Gillette returning to Super Bowl ads

By Greg Gatlin
Gillette Co.’s fierce marketing battle with rival Schick could play out in the biggest advertising arena of them all – the Super Bowl.

The Boston razor maker is returning to football’s premier event for the first time in a decade.

A spokesman said yesterday that Gillette isn’t prepared to announce any Super Bowl ad plans. But insiders at CBS, which will broadcast Super Bowl XXXVIII Feb. 1, confirm that Gillette is among the companies that have signed on.

CBS has sold a reported 80 percent of its Super Bowl ad time, which this year costs as much as $2.4 million for a 30-second commercial.

Gillette last advertised during the Super Bowl in 1994. Historically, it’s used the big game to launch products.

“While we haven’t announced plans regarding Super Bowl advertising, we have several marketing efforts in place to maximize awareness of Mach3 Turbo and Venus,” Eric Kraus, Gillette’s spokesman, said of the company’s top-selling men’s and women’s razors.

Energizer Holdings Inc.’s purchase of Schick-Wilkinson Sword earlier this year, and its launch of the four-blade Quattro razor in September, has forced Gillette to become even more aggressive in its marketing. James Kilts, Gillette’s chairman and chief executive, has said that he will do whatever it takes to defend Gillette’s dominance of the razor market.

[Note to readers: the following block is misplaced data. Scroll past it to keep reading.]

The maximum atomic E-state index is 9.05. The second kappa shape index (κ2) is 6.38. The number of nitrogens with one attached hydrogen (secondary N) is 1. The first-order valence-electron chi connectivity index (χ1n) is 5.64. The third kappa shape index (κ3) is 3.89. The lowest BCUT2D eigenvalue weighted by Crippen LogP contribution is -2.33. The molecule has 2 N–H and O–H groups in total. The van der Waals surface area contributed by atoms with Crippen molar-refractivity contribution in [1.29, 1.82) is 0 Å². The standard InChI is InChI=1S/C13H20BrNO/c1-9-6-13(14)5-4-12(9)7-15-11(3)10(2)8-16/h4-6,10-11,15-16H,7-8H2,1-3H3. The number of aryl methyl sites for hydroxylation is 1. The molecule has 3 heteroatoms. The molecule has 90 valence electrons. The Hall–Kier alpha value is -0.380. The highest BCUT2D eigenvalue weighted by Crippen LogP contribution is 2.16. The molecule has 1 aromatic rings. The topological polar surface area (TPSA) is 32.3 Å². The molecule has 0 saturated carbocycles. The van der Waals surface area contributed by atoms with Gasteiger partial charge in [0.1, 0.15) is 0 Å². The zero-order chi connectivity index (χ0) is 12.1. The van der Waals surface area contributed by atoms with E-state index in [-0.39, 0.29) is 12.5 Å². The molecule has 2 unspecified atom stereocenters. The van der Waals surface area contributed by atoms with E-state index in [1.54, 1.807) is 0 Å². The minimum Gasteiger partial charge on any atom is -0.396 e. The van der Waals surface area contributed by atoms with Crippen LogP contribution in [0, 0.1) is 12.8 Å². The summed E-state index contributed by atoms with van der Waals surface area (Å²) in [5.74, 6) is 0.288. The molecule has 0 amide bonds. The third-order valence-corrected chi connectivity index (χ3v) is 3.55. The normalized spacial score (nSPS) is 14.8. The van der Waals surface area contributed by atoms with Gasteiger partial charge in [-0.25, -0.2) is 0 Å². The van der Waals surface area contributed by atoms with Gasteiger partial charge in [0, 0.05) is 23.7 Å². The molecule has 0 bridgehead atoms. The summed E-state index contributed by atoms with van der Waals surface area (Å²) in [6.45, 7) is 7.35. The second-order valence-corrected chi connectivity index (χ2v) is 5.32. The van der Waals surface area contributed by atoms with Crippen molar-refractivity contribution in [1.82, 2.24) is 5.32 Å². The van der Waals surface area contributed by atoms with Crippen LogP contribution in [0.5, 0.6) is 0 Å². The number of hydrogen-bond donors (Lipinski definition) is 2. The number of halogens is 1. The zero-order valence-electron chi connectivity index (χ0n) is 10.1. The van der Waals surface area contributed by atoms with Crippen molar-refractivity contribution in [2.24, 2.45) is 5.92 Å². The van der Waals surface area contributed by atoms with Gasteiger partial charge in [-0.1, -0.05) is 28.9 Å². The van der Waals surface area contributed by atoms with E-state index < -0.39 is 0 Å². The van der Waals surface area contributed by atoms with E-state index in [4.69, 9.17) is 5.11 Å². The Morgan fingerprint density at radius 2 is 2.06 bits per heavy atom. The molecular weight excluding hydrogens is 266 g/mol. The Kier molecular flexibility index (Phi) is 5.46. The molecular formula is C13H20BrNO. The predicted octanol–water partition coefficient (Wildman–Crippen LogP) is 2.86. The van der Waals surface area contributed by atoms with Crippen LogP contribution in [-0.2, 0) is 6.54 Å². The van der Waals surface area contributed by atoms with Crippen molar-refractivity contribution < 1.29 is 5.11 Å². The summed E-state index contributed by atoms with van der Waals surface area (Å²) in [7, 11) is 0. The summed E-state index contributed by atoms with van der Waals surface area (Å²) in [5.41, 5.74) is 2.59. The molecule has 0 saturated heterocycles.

Gillette has said competition from Schick could cut its earnings as much as 4 cents a share this year and 7 cents next year.

Through the first six months of this year, Gillette spent 8.3 percent of sales on advertising, compared with 7.9 percent in the corresponding period last year.

In recent months, Gillette and its ad agency, New York’s BBDO, have launched ads highlighting Mach3 Turbo’s 57 patents, and guaranteeing that it provides the world’s best shave. It’s also advertising the new Mach3 Turbo Champion.

Gillette sued Energizer this summer, claiming patent infringement. Schick countered with a false-advertising charge over Gillette’s “best a man can get” and “world’s best shave” slogans.

Both companies spend heavily on marketing.

Since 1994, Gillette has passed on Super Bowl ads, often in favor of sports that reach a more international audience, such as World Cup soccer. But since putting its name on Foxboro’s Gillette Stadium last year, it has refocused some marketing